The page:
Product Watch: IBM Replaces Passwords With Palm-Vein Biometrics In Single Sign-On

Fujitsu's PalmSecure LOGONDIRECTOR is integrated with IBM Tivoli Access Manager for Single Sign-On

With a wave of a palm, an end user can now sign onto all of his enterprise applications: IBM and Fujitsu have joined forces to replace passwords in IBM's single sign-on product with biometric technology from Fujitsu that scans a user's palm vein patterns.

The offering combines IBM Tivoli Access Manager for Single Sign-On and Fujitsu's PalmSecure LOGONDIRECTOR biometrics software. The goal is to eliminate password management challenges and the threat of lost or stolen passwords, the companies said.

Palm-vein biometrics uses near-infrared light to capture palm-vein patterns in a person's hand, which serves as their identity to the systems. A user would hold his hand over a small scanning device attached to his computer that reads the pattern and matches it to a database of preregistered users. Unlike fingerprint scanning, palm vein is contactless, meaning the user doesn't touch any devices and risk leaving behind a "footprint" fingerprint that could be accessed or stolen.

"We've seen lots of concerns with fingerprint technology, especially with the H1N1" scare, says Jim Preasmyer, director of sales and business development for Fujitsu Frontech North America's Advanced Technology Group. "With contactless technology, you don't have to touch anything."

Like iris-scanning, this form of biometrics is less prone to false-positive and false-negative readings than fingerprint scanning. "Iris is still too invasive for some people," Preasmyer says. "And palm-vein technology [provides more] ease of use."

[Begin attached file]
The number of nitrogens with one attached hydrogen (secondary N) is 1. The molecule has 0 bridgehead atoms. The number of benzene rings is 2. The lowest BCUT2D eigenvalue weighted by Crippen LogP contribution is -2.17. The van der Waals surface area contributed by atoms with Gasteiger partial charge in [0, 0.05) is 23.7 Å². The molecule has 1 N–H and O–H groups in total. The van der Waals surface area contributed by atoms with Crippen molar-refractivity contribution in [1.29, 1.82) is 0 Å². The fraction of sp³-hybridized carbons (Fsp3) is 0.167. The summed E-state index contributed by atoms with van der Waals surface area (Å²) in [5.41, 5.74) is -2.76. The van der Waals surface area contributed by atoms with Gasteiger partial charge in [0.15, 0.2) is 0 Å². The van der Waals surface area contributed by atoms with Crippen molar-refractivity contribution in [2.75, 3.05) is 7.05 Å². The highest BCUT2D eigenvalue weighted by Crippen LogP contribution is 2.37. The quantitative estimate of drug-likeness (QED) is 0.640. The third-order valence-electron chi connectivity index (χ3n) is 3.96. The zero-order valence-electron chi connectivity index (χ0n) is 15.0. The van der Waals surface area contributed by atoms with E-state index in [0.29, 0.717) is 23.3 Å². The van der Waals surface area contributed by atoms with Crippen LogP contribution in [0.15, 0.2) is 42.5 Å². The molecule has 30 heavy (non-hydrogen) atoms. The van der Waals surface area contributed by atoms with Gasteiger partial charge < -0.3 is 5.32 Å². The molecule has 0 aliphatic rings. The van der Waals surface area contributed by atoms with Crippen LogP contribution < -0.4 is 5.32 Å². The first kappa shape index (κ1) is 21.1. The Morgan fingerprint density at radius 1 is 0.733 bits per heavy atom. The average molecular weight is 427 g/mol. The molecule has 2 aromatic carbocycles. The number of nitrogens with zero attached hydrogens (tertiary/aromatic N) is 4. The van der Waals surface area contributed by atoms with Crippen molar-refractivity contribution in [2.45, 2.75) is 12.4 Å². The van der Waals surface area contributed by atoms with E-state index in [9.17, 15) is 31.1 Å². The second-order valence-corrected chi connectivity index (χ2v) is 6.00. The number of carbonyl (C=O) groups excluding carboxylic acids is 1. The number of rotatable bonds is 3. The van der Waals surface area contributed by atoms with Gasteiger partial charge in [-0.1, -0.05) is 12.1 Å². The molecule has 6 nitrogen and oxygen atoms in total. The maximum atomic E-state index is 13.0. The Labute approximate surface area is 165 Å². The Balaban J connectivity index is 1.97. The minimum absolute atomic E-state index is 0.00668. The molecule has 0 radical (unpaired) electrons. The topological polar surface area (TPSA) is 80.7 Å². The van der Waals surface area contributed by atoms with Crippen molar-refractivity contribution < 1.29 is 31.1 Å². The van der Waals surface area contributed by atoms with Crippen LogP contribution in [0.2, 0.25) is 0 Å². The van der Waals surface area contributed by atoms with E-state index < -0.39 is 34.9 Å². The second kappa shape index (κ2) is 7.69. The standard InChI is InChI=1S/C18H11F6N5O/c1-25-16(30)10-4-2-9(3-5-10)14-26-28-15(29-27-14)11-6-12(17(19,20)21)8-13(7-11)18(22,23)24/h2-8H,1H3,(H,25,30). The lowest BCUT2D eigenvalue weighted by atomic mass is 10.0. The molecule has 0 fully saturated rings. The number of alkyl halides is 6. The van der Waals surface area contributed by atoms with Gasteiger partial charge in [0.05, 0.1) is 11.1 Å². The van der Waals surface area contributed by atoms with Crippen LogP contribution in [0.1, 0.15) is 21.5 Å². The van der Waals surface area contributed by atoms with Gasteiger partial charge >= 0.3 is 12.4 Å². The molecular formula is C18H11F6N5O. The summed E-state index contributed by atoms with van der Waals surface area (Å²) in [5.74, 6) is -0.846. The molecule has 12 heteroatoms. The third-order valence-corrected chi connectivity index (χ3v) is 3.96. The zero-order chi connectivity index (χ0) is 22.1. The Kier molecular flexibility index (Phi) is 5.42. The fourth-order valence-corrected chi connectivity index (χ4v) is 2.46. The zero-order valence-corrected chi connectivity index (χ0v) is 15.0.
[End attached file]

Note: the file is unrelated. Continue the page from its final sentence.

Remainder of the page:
IBM and Fujitsu say this form of biometrics ultimately saves on manpower and costs of help-desk support in lost passwords.

"A typical organization spends hundreds of dollars per employee per year on lost passwords through help desk support," said E.K. Koh, program director for single sign-on, IBM Tivoli software, in a statement. "IBM's work with Fujitsu replaces archaic password structures with a single path of access that resides in the palms of the employees' hands, and can be managed more efficiently saving companies thousands of dollars in IT support while protecting critical organizational data and information."

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About the Author(s)

Kelly Jackson Higgins, Editor-in-Chief, Dark Reading

Kelly Jackson Higgins is the Editor-in-Chief of Dark Reading. She is an award-winning veteran technology and business journalist with more than two decades of experience in reporting and editing for various publications, including Network Computing, Secure Enterprise Magazine, Virginia Business magazine, and other major media properties. Jackson Higgins was recently selected as one of the Top 10 Cybersecurity Journalists in the US, and named as one of Folio's 2019 Top Women in Media. She began her career as a sports writer in the Washington, DC metropolitan area, and earned her BA at William & Mary. Follow her on Twitter @kjhiggins.

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